Who Should Be Responsible for Environment, Health, and Politics: Detroit and 1,300 other “hotspots” have higher lead poisoning rates than Flint and someone needs to do something
Alison Reiheld

The long-time reader of IJFAB Blog, and alert bioethicist who follows the news, will remember the Flint water crisis.  As numerous investigative news articles–and even at least one news comedy show–have pointed out, Flint is by no means alone in the … Continue reading

Share Button

Disparities in Maternal Mortality: Some American women have a higher risk of the highest cost of being pregnant
Editor

Maternal mortality is a basic public health measure. It is also one of the many health outcomes on which the United States ranks much lower than other comparably developed nations. As per Ann Simmons’ superb article on the subject of … Continue reading

Share Button

Fall 2017 issue of IJFAB is out, with special section Remembering Anne Donchin
Editor

If you have already received your paper copy of the new Fall 2017 issue of International Journal of Feminist Approaches to Bioethics (Vol 10 Iss 2), you will have noticed a new look. You may also have noticed that the journal’s international … Continue reading

Share Button

Health consequences of Flint water crisis grow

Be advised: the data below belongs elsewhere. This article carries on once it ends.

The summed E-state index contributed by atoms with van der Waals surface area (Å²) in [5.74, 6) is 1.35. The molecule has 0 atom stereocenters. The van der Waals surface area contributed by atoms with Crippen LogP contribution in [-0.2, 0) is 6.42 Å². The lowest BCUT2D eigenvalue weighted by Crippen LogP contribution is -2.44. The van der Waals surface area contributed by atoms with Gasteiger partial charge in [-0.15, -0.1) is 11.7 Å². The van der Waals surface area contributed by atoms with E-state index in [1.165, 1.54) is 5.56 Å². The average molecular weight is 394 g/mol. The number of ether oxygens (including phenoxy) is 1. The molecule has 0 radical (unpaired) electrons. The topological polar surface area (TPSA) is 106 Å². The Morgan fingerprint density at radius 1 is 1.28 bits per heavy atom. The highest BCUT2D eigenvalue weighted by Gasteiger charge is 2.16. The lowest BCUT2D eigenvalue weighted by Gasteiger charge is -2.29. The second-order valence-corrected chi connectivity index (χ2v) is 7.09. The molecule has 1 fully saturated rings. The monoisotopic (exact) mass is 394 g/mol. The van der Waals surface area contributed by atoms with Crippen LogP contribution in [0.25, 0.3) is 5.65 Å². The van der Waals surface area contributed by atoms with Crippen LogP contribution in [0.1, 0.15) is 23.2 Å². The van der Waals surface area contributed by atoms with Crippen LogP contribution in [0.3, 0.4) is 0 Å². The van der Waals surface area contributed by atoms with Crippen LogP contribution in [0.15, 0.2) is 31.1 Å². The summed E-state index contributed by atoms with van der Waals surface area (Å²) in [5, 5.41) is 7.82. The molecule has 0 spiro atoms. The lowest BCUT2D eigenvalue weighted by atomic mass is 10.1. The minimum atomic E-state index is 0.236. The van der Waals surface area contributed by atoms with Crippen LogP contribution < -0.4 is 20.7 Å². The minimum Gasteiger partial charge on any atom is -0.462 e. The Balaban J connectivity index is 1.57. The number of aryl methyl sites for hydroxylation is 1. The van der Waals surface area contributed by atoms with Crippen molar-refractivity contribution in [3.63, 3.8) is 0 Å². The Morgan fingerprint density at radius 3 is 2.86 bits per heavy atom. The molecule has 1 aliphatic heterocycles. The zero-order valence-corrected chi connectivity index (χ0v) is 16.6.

Editor

Recent reports indicate that the water crisis in Flint, MI, had unpredicted health consequences including increasing the rate of fetal deaths and miscarriages. The effect size is described by the authors of a new working paper as “horrifyingly large.”  You … Continue reading

Share Button

The Zika Virus Vaccine Research Agenda and Pregnant Women
Editor

EDITOR’S NOTE: This guest post by the Ethics Working Group on ZIKV Research & Pregnancy is cross-posted with the Canadian Bioethics blog Impact Ethics. The Ethics Working Group on ZIKV Research & Pregnancy provides recommendations to ensure that pregnant women are … Continue reading

Share Button

HRO reviews new book by former IJFAB editor Mary Rawlinson on sexual difference
Editor

As you may know, bioethicist Mary Rawlinson saw the International Journal of Feminist Approaches to Bioethics through much of its first decade as Editor. Over at Hypatia Reviews Online, Jordan Liz has a review of Rawlinson’s new book. Liz notes that Rawlinson … Continue reading

Share Button

To reproduce or not to reproduce, and if so how much, that is the question
Alison Reiheld

Over at Foreign Policy recently, philosophers Travis Rieder and Rebecca Kukla engaged in a thoughtful, pleasant, and yet provocative dialogue about reproductive considerations in light of climate change (Rieder, Colin Hickey, and Jake Earl recently published an article about the … Continue reading

Share Button

Climate Change is a Medical Ethics Issue, and this graph shows why it’s real
Editor

Medical ethicists and public health specialists have argued for some time that climate change is  a health issue and a medical ethics issue. The four links in the previous sentences are a nice starting point if you want to bone … Continue reading

Share Button